Power and Joy

For parents of little kids last Friday will be a day quite like Neil Armstrong landing on the moon, the Kennedy assassination, or 9-11 in this way – you will always remember where you were when it happened. I was out in the beautiful countryside south of Decatur, TX checking gas wells for my second job when the news started pouring in on the radio of the murder of children at Sandy Hook. I checked in on my family and friends with little kids to make sure they were okay and then I searched the radio for more news.

I came upon a conservative talk show host who said very little about the tragedy itself but said much more about the looming gun debate that would rise out of this tragedy and how we needed to be on our guard from those on the “left”.

Then I came upon some folks from the other side of the isle on Twitter who immediately called form gun reform and to be on guard from the NRA and their propaganda.

And then there came the moderates who told us that there needed to be a mixture of both gun control and scolded those who argued strongly on either side of the issue.

All of this happened before most of the families of students at Sandy Hook knew whether or not their children were even alive.

As I listened to these things, a word kept popping into my head.


The desire for power is one of the things (definitely not the only thing) that drive people to kill and destroy. They have no power in their own lives, so they must exert what power they might be able to muster on those who are powerless.

Power drives us to take positions as well. As well meaning as people are in their political views, often the driving desire behind these views is to control or manipulate (again, not always in a bad way) circumstances that are outside of our control.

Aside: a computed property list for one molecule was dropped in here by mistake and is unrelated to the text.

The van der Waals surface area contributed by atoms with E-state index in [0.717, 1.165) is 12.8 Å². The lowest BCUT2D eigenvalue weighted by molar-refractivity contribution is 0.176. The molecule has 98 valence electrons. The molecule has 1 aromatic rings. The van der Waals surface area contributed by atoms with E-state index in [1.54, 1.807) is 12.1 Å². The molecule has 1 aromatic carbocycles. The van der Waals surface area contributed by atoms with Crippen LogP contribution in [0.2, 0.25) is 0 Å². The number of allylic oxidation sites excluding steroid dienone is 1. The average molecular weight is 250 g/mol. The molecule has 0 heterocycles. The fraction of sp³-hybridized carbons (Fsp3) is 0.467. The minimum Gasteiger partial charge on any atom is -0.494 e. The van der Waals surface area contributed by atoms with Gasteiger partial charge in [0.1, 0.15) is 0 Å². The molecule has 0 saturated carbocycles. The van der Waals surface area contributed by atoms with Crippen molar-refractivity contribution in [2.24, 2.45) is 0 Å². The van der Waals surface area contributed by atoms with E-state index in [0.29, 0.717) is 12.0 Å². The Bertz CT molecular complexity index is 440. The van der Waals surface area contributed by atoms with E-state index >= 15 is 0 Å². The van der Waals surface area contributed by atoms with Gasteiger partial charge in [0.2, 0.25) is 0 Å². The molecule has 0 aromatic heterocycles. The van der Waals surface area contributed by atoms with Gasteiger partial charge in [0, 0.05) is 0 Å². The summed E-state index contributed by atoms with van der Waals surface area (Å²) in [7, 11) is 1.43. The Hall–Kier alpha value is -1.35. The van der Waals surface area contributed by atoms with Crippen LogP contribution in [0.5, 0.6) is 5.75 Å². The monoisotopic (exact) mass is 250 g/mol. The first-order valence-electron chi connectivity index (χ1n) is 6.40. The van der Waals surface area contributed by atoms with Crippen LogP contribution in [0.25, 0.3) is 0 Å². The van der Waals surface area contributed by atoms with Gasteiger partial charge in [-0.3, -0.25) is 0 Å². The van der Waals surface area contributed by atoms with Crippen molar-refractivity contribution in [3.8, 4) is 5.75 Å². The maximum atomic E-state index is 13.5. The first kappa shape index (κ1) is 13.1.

But what strikes me in this situation is how many people from so many viewpoints want to establish their power and influence in a time when we should be sitting in ashes with our friends who have had their lives torn apart.

I’m not saying apathy is the answer here. But, what I am saying is that there is a time and place for all things.

The power of Advent is that God took great joy in, and gave us the same joy, through laying down his power to save us. He came not as a conquerer or as a politician, but as a humble carpenter. He laid down his power at every turn so he could show us the true power of peace, love, and joy.

Since Christ took great joy in laying down his power, why can’t we? Because as we mourn through this time, there is very little we can do to take charge of things.

What is so difficult during times like this comes down to something really simple. We really have no power to change what happened on Friday. No power in the world can change what happened.

As we move forward, sure we can definitely talk about what could have prevented it.

But, right now we could give up our power and just……..grieve.

What do you think? What do you have to add to this discussion?

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